As will be clear from the protein SDS-PAGE electrophoresis results of FIG. 1, the protein of the present invention is comprised of a single component having a molecular weight of 21,000±1,000. By contrast, the protein-degrading enzyme for which SDS-PAGE electrophoresis results are given in FIG. 6 of the above-cited patent application publication has a molecular weight of 23,000±2,000; the two are clearly distinct substances. Accordingly, the protein-degrading enzyme described in the above-cited patent application publication is presumed to be a mixture of multiple proteins including the protease of the present invention. However, as set forth further below, the substrate specificity of the protein-degrading enzyme described in the above-cited patent application publication and the protease of the present invention are completely different. Thus, even though the protease of the present invention is contained in the protein-degrading enzyme described in the above-cited patent application publication, the quantity is extremely low and the characteristics thereof are thought to be essentially unknown.

The cutting activity at the amino acid cites indicated in (ii) above (specific protease activity) are measured by the following method.

Fluorescence-labeled peptides having the amino acid sequences denoted by (1) to (3) below are synthesized by the usual methods. Specifically, a fluorescent substance is attached as label on one side of the cutting site of a peptide having one of the amino acid sequences listed below, and a light-extinguishing substance is attached on the other side. Only when the labeled peptide has been cleaved is florescence detected. No fluorescence is detected even when employed as substrate for an enzyme not having cutting activity on the amino acid sequences given below. The substances used to label the peptide are not specifically limited other than that they be fluorescent and light-extinguishing substances. For example, N-methylanthranic acid can be employed as the fluorescent substance, and a dinitrophenyl group can be employed as the light-extinguishing substance.

Pro-Gln-Gly-Phe-Gln-Gly-Pro (1, SEQ ID NO:4)
Pro-Ala-Gly-Phe-Ala-Gly-Pro (2, SEQ ID NO:5)
Gln-Thr-Gln-Ser-Leu-Val-Thr-Pro. (3, SEQ ID NO:6)

To determine specific protease activity in the present invention, a fluorescence-labeled synthetic peptide, obtained by labeling a peptide having one of the amino acid sequences denoted by (1) to (3) above with N-methylanthranic acid on one end and labeling the other end thereof with a dinitrophenyl group, is employed as substrate and incubated with a prescribed quantity of enzyme for a prescribed period in the dark. Subsequently, the product is separated by reverse-phase chromatography and the fluorescent intensity of the separated product is measured to determine cutting activity.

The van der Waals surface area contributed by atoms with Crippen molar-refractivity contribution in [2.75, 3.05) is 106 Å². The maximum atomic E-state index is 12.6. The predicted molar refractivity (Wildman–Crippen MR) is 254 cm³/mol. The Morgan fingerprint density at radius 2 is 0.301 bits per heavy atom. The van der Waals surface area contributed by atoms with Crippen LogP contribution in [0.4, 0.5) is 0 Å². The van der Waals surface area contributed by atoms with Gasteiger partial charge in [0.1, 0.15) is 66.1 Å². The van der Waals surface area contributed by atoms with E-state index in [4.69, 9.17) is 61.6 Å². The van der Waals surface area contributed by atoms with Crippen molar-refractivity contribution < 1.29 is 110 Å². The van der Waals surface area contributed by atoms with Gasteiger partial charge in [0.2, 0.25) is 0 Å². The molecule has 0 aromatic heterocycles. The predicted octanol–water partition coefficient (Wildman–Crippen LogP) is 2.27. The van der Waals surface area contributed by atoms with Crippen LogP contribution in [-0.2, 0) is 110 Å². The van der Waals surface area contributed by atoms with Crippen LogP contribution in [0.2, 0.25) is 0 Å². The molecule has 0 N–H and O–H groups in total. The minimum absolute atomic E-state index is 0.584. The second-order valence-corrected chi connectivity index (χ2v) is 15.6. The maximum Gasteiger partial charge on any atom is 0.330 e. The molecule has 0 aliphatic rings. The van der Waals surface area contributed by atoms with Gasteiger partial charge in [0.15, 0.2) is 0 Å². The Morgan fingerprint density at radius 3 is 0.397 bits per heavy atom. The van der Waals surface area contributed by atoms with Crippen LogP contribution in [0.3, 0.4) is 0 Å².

For reference, the degradation activity of the substrate Pro-Gln-Gly-Ile-Ala-Gly-Gln (SEQ ID NO: 7) that can be degraded by the enzyme described in the above-cited patent application publication (Patent Application Publication No. 2000-102381) can be similarly measured.

The cutting activities of the enzyme (protease) of the present invention and the enzyme described in the above-cited patent application publication have been organized into Table 1 below.

TABLE 1
Protease cutting activity (degradation of synthetic
substrate)
Amino acid
sequence of Enzyme of patent
synthetic Enzyme of the application
substrate present invention publication
Gly-Pro-Ala-Gly-↓- (◯) Degrades (X) Does not degrade
Phe-Ala-Gly-Pro
(SEQ ID NO:8)
Gly-Pro-Gln-Gly-↓- (◯) Degrades (X) Does not degrade
Phe-Gln-Gly-Pro
(SEQ ID NO:9)
Gln-Thr-Gln-Ser-↓- (◯) Degrades (X) Does not degrade
Leu-Val-Thr-Pro
(SEQ ID NO:6)
Pro-Gln-Gly-↓-Ile- (X) Does not degrade (◯) Degrades
Ala-Gly-Gln
(SEQ ID NO:7)
Note:
“↓” denotes the cutting spot.

The peptide or protein serving as substrate must contain one of the amino acid sequences of (1) to (3) above in its entirety in order for the above specific protease activity of the present invention to be exhibited. When even a portion of the above amino acid sequence is missing, the above specific protease activity is not exhibited. However, so long as the entire amino acid sequence of (1) to (3) above is contained, the above specific protease activity is exhibited even if an amino acid is added. Thus, although the synthetic substrates corresponding to the amino acid sequences of (1) and (2) above comprise a Gly on the N terminal, the specific protease activity is exhibited whether or not this Gly is present.

The following table gives the results of an examination conducted with fluorescence-labeled synthetic peptides obtained by changing the sequence of the peptide chain in the amino acid sequence of (1) to determine the amino acid sequence required for exhibition of specific protease activity. Amino acids in Table 2 are show by single letter cords.

TABLE 2
Present or Absent of
Specific degradation
Peptide chain activity
GPAG FAGP (SEQ ID NO:8) Present
GPAG FAG (SEQ ID NO:10) Absent
GPAG FA (SEQ ID NO:11) Absent
GPAG F (SEQ ID NO:12) Absent
PAG FAGP (SEQ ID NO:5) Present
AG FAGP (SEQ ID NO:13) Absent
G FAGP (SEQ ID NO:14) Absent